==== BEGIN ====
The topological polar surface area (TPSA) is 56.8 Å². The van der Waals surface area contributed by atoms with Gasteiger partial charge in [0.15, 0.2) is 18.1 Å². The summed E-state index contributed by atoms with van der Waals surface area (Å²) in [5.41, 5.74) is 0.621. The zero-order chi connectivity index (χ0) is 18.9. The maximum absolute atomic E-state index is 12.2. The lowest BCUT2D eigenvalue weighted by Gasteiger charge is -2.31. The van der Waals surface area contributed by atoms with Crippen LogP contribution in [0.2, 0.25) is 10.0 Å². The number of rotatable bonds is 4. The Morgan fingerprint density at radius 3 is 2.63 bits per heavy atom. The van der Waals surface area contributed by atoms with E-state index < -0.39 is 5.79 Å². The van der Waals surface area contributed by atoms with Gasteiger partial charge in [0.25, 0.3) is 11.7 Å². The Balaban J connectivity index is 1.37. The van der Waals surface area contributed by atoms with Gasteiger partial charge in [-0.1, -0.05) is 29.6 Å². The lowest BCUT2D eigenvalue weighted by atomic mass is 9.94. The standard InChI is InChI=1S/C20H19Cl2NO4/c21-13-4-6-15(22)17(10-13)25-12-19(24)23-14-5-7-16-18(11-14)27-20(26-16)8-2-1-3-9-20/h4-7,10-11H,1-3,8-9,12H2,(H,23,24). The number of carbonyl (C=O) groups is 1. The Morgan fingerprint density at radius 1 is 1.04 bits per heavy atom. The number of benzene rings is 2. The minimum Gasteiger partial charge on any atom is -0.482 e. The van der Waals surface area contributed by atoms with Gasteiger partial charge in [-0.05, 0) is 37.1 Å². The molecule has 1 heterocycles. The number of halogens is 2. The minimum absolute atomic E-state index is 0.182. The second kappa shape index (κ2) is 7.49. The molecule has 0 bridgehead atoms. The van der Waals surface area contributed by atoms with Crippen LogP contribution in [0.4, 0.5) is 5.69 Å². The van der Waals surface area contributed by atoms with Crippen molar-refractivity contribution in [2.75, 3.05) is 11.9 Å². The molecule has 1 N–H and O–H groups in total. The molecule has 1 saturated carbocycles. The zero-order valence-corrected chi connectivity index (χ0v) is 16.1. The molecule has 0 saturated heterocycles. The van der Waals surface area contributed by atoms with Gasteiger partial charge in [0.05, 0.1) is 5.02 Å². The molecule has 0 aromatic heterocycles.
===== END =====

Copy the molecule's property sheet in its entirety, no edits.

The topological polar surface area (TPSA) is 56.8 Å². The van der Waals surface area contributed by atoms with Gasteiger partial charge in [0.15, 0.2) is 18.1 Å². The summed E-state index contributed by atoms with van der Waals surface area (Å²) in [5.41, 5.74) is 0.621. The zero-order chi connectivity index (χ0) is 18.9. The maximum absolute atomic E-state index is 12.2. The lowest BCUT2D eigenvalue weighted by Gasteiger charge is -2.31. The van der Waals surface area contributed by atoms with Crippen LogP contribution in [0.2, 0.25) is 10.0 Å². The number of rotatable bonds is 4. The Morgan fingerprint density at radius 3 is 2.63 bits per heavy atom. The van der Waals surface area contributed by atoms with E-state index < -0.39 is 5.79 Å². The van der Waals surface area contributed by atoms with Gasteiger partial charge in [0.25, 0.3) is 11.7 Å². The Balaban J connectivity index is 1.37. The van der Waals surface area contributed by atoms with Gasteiger partial charge in [-0.1, -0.05) is 29.6 Å². The lowest BCUT2D eigenvalue weighted by atomic mass is 9.94. The standard InChI is InChI=1S/C20H19Cl2NO4/c21-13-4-6-15(22)17(10-13)25-12-19(24)23-14-5-7-16-18(11-14)27-20(26-16)8-2-1-3-9-20/h4-7,10-11H,1-3,8-9,12H2,(H,23,24). The number of carbonyl (C=O) groups is 1. The Morgan fingerprint density at radius 1 is 1.04 bits per heavy atom. The number of benzene rings is 2. The minimum Gasteiger partial charge on any atom is -0.482 e. The van der Waals surface area contributed by atoms with Gasteiger partial charge in [-0.05, 0) is 37.1 Å². The molecule has 1 heterocycles. The number of halogens is 2. The minimum absolute atomic E-state index is 0.182. The second kappa shape index (κ2) is 7.49. The molecule has 0 bridgehead atoms. The van der Waals surface area contributed by atoms with Crippen LogP contribution in [0.4, 0.5) is 5.69 Å². The van der Waals surface area contributed by atoms with Crippen molar-refractivity contribution in [2.75, 3.05) is 11.9 Å². The molecule has 1 N–H and O–H groups in total. The molecule has 1 saturated carbocycles. The zero-order valence-corrected chi connectivity index (χ0v) is 16.1. The molecule has 0 saturated heterocycles. The van der Waals surface area contributed by atoms with Gasteiger partial charge in [0.05, 0.1) is 5.02 Å². The molecule has 0 aromatic heterocycles.